In recent years, several studies have been published, but the number of available randomized clinical trials is also limited56-58. Thus, with regard to key endpoints (death and CVA), only randomized studies with large samples can conclusively demonstrate differences in outcomes between treatment groups of low-risk patients54. On the other hand, the studies series tend to exclude higher-risk patients, perhaps the most likely to benefit from the OPCABG technique, and therefore, doubts remain about the safety of this technique in this context51,56-58.

Moreover, one must consider the existence of studies that effectively show a reduction in mortality and morbidity in the operative and post-operative period of OPCABG when compared to ONCABG. However, the generalization of results can be questioned due to the subtle external validity of the studies26,51,57,58. In addition to the existing controversy, some studies also advocate that patients undergoing OPCABG have increased risk of postoperatively bypass occlusion. Thus, one discusses the durability of revascularization supported by this technique, although it has been recognized that the risk of obstruction in the first year is low and the two procedures can overlap58,59.

Aiming to contribute to the clarification of key issues that have polarized the discussion of this topic, several meta-analysis have been carried out, using data available in the scientific literature, with the main objective of providing additional statistical support to clarify the status of OPCABG54-57 compared to ONCABG. The present study is an attempt to provide further clarification. In this sense, the results indicate a clinical advantage toward OPCABG, indicating an 18% reduction in the mortality risk (OR 0.82, 95%CI: 0.70 - 0.98, p = 0.03) and a 27% reduction the risk of postoperative CVA (OR 0.73, 95%CI: 0.63 - 0.85, p = 0.0001). Regarding the occurrence of postoperative complications, namely, sepsis and kidney complications, no statistically significant differences were found, although most of the included studies suggested a greater impact of ONCABG on the kidney. This aspect is expressed in the results obtained in the meta-analysis (OR 0.97, 95%CI: 0.84 - 1.14, p = 0.74), outlining a trend suggestive of lower risk of complications associated with OPCABG29,57,60-62.

Other evidence relevant to this problem, previously addressed in other studies, concern the need for transfusion, length of hospital stay and cost of surgery. In this sense, the currently available evidence indicates that OPCABG is characterized by reduced need for blood transfusion, shortest length of stay and therefore, lower hospital costs45,46,48-50,55-57,63.

These aspects have been supported by a recent meta-analysis54, which has shown that the OPCABG is less expensive compared to ONCABG. Moreover, another study64 showed that the costs of patients submitted to OPCABG were significantly lower when compared to ONCABG (OPCABG 6,515 ± 926 € vs. ONCABG 9,872 ± 1,299 €, p <0.0001). This difference is mainly due to decreased postoperative complications and reduced stay in intensive care unit. However, one should consider that patients submitted to OPCABG requiring transition to ONCABG, have a higher risk of postoperative mortality and multiple organ failure, compared to patients submitted initially to ONCABG surgery43,65. This reinforces the need to select the right patients for the surgical technique that best suits the individual clinical profile.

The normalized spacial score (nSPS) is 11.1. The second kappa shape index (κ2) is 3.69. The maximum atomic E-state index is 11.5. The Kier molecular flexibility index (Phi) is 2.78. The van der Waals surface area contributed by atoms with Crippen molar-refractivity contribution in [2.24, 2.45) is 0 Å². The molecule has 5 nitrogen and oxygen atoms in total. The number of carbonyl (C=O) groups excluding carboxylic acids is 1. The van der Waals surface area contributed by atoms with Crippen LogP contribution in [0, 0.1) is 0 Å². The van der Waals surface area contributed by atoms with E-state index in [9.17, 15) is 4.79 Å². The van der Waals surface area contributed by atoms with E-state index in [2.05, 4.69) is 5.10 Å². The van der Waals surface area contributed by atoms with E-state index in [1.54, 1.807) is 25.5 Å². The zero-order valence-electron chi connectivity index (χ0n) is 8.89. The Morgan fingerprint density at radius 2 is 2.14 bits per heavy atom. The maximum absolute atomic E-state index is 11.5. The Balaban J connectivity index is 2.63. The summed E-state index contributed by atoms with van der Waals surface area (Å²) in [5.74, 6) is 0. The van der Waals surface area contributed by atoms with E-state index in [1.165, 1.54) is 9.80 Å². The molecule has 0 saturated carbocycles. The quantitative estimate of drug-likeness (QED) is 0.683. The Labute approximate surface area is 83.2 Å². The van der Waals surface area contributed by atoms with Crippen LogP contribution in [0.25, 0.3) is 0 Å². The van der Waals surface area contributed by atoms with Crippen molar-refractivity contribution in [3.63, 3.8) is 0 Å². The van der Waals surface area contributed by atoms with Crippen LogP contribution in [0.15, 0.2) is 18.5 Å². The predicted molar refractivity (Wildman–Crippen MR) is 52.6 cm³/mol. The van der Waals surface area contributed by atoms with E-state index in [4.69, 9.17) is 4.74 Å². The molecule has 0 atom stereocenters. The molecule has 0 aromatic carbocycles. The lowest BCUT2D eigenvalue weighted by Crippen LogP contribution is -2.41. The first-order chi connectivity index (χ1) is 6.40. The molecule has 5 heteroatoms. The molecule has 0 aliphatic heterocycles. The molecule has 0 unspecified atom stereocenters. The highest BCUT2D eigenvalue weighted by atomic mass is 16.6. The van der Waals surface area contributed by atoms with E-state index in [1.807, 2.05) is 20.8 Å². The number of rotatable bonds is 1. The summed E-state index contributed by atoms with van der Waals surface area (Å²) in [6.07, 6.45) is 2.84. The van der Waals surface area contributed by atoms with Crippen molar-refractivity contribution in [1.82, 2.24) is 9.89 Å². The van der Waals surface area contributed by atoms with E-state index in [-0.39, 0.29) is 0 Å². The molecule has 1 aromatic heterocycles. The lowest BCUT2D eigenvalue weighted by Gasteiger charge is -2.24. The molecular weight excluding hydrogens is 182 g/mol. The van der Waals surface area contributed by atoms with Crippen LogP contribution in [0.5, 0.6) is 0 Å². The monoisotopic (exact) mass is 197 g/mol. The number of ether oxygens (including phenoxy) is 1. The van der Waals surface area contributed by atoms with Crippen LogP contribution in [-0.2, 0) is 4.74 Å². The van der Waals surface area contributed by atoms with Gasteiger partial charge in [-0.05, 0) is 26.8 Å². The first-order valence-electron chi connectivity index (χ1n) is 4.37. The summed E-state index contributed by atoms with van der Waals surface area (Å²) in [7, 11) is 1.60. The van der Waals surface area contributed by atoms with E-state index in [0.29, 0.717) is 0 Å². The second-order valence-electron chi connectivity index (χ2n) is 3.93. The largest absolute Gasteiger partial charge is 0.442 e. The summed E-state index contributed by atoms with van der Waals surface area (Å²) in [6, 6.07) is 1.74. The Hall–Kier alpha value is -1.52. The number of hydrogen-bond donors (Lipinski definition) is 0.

The studies included in this meta-analysis were published between 2002 and 2007 and therefore may not reflect practical realities that are non-representative of more current surgical and anesthetic practices. While they overall favor the OPCABG, the results should be interpreted with some caution, as four of the nine studies did not contain information concerning the clinical characteristics of patients included in the study.

Although this meta-analysis outlines the current situation, it also serves to highlight some of the questions that remain to be clarified. The most notable is the lack of long-term clinical research, as well as the lack of research in high-risk patients, which makes it difficult to place the OPCABG technique in terms of clinical significance in patients at high surgical risk57.



The ONCABG, of the two surgical techniques studied, is the oldest and most widely used in current clinical practice; technological and surgical advances have allowed this procedure to present very low mortality and morbidity, with excellent results. On the other hand, the OPCABG, which is a newer technique, has comparative advantages, as it has excellent results, but with potentially smaller rates of mortality, morbidity and complications as well as lower costs.

These aspects have been well illustrated in this meta-analysis of randomized trials, showing that the OPCABG technique is associated with lower mortality rates and lower risk of CVA. However, this apparent clinical superiority of OPCABG compared to ONCABG surgery still needs to be demonstrated in particular clinical contexts. Both techniques are evolving and have advantages and disadvantages in certain subgroups of patients65, and risks and benefits of both approaches need to be considered, so that the choice of strategy for the patient will maximize the long-term benefit and minimize short-term risk55,58.

Potential Conflict of Interest

No potential conflict of interest relevant to this article was reported.

Sources of Funding

There were no external funding sources for this study.

Study Association

This article is part of a full professor's thesis on Ana Sofia Gomes Godinho from the Escola Superior de Saúde Dr. Lopes Dias.



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Mailing Address:
Ana Godinho
Rua dos Valinhos, n.º20, Vales do Rio
6200-811 - Covilhã, Portugal

Manuscript received May 25, 2011; revised manuscript received August 22, 2011; accepted September 05, 2011.